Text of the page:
Overall, I would have to say that Yamaha builds excellent quality musical instruments. I know that they are better known for their motorcycles (at least that is how I first came to know about the company), but motorcycles are not their original line. Just take a look at the company logo: it is three tuning forks laid out to perfectly divide a circle into thirds. If you know anything about music, you’ll recognize the circle is representative of the “circle of fifths” and dividing it up into thirds is acknowledging the fact that the third interval from the root note is one of the most influential of the intervals in making a chord sound happy or sad.

In summation, a Yamaha acoustic guitar is a worthy investment for any guitarist whether they be professional level, intermediate, or beginner because they always sound great!

One of the most iconic guitarists in rock music history was Roy Orbison.  Orbison often played his Epiphone 12-string guitar as a songwriting tool.  Gibson Lifestyle produced a great feature about Orbison and his 12-string guitar here at

A problem many exceptional guitar players have with songwriting is choosing chords that are right for the melodic and harmonic path of the appropriate vocal performances.
And then there was Roy Orbison, a master of both picking and structure with a vocal method that was the American roots music equivalent of Caruso’s — literally a voice for the ages.
Although Orbison was most often seen with a Gibson ES-335 on stage, for songwriting he often used a 12-string acoustic Epiphone Bard model. The guitar, with its lush, natural chorusing quality, was the perfect compliment to the heavy purr of his singing. And it’s the instrument that helped him create “Oh, Pretty Woman” with fellow Texas songwriter Bill Dees during a mere 40 minutes in 1963.

The Gibson Company immortalized Orbison’s acoustic with the Ltd Ed Roy Orbison Signature 12-String Acoustic. The guitar is a highly accurate reproduction of Orbison’s 1962 original. It has a solid spruce top, a solid mahogany back, a rosewood 12-string bridge and vintage tuners. For this limited edition release, the back of the guitar’s headstock includes a replica of Roy’s signature and the notation for the first measure of the “Oh, Pretty Woman” intro riff.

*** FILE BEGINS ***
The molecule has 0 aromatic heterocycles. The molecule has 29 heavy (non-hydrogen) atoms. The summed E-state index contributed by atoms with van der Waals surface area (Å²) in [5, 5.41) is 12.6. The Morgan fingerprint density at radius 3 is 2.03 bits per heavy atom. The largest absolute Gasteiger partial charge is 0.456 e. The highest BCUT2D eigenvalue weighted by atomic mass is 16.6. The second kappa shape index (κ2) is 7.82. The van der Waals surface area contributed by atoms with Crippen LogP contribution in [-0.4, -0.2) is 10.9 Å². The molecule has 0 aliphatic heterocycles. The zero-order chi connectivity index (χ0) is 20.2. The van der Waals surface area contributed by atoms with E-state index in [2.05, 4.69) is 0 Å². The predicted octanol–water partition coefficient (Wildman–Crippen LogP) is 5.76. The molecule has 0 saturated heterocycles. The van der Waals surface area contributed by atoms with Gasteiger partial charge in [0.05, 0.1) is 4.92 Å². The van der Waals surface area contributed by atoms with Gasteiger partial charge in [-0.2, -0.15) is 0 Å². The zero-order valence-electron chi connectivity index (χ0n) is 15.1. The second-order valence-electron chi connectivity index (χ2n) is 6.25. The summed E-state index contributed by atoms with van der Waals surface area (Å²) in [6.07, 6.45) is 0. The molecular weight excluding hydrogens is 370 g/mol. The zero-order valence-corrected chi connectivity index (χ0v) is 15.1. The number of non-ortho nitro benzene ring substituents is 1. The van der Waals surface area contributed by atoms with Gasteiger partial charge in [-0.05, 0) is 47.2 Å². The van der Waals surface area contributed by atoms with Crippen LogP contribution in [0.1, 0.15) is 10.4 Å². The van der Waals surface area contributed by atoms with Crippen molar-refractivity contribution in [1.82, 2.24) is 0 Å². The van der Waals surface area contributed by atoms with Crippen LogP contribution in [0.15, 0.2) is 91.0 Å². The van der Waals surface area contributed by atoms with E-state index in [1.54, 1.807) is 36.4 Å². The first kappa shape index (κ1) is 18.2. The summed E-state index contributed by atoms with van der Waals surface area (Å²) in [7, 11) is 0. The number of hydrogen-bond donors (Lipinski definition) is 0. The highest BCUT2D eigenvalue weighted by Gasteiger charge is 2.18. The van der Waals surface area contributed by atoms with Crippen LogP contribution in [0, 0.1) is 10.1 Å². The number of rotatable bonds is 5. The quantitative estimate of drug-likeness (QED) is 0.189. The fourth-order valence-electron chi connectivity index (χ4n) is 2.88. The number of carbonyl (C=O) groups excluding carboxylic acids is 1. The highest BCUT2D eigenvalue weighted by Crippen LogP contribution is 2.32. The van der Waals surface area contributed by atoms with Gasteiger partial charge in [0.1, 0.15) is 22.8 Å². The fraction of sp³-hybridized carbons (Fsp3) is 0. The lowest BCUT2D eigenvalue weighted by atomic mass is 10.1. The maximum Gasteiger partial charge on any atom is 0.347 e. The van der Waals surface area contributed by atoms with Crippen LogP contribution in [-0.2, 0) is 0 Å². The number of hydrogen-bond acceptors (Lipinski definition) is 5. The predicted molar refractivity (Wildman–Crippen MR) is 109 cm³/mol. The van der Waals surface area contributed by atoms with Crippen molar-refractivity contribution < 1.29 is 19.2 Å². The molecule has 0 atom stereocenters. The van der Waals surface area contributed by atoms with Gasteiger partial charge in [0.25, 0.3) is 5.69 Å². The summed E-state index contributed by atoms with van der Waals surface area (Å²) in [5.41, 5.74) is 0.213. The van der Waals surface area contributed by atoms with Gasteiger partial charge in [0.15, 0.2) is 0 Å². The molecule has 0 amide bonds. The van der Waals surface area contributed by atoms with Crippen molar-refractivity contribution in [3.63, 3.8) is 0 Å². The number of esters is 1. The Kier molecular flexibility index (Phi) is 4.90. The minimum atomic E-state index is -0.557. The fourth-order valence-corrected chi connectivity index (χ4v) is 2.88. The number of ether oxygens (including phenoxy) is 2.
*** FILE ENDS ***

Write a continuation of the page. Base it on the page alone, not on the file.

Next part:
A little known aspect of Orbison’s history is that early in his career Sun Records’ boss Sam Phillips — who signed Orbison’s group the Teen Kings in 1956 and made the minor hit “Ooby Dooby” with them — valued him more for his picking than his songwriting, and that Orbison could tear out a rockabilly solo with plenty of fire. In fact, he played guitar on Sun’s singles for Ken Cook and others.

Orbison got his first guitar when he was only six years-old and typically composed the riffs that served as the hooks of his songs himself, including the memorable pattern that opens “Oh, Pretty Woman.”

His first significant commercial success was as a songwriter for others, penning his first big hit, “Claudette,” for the Everly Brothers. In fairness, even Orbison contended that his voice wasn’t fully developed until 1960, when he recorded “Only the Lonely.” At first, he tried pitching the tune to his friend Elvis Presley and to the Everly Brothers. Orbison believed so strongly in the song that after they turned it down he cut it himself, and it reached number two on the Billboard charts to make him a star. At that point Orbison had developed a method of singing that came from his chest and abdomen rather than his throat.

Further hits like “Crying” and “Running Scared,” the latter based on Maurice Ravel’s famous composition Bolero, cemented his reputation and forever insured that Orbison would be remembered for his voice rather than his guitar. He also developed a memorable look to compensate for his lack of movement on stage, dressing head to toe in black.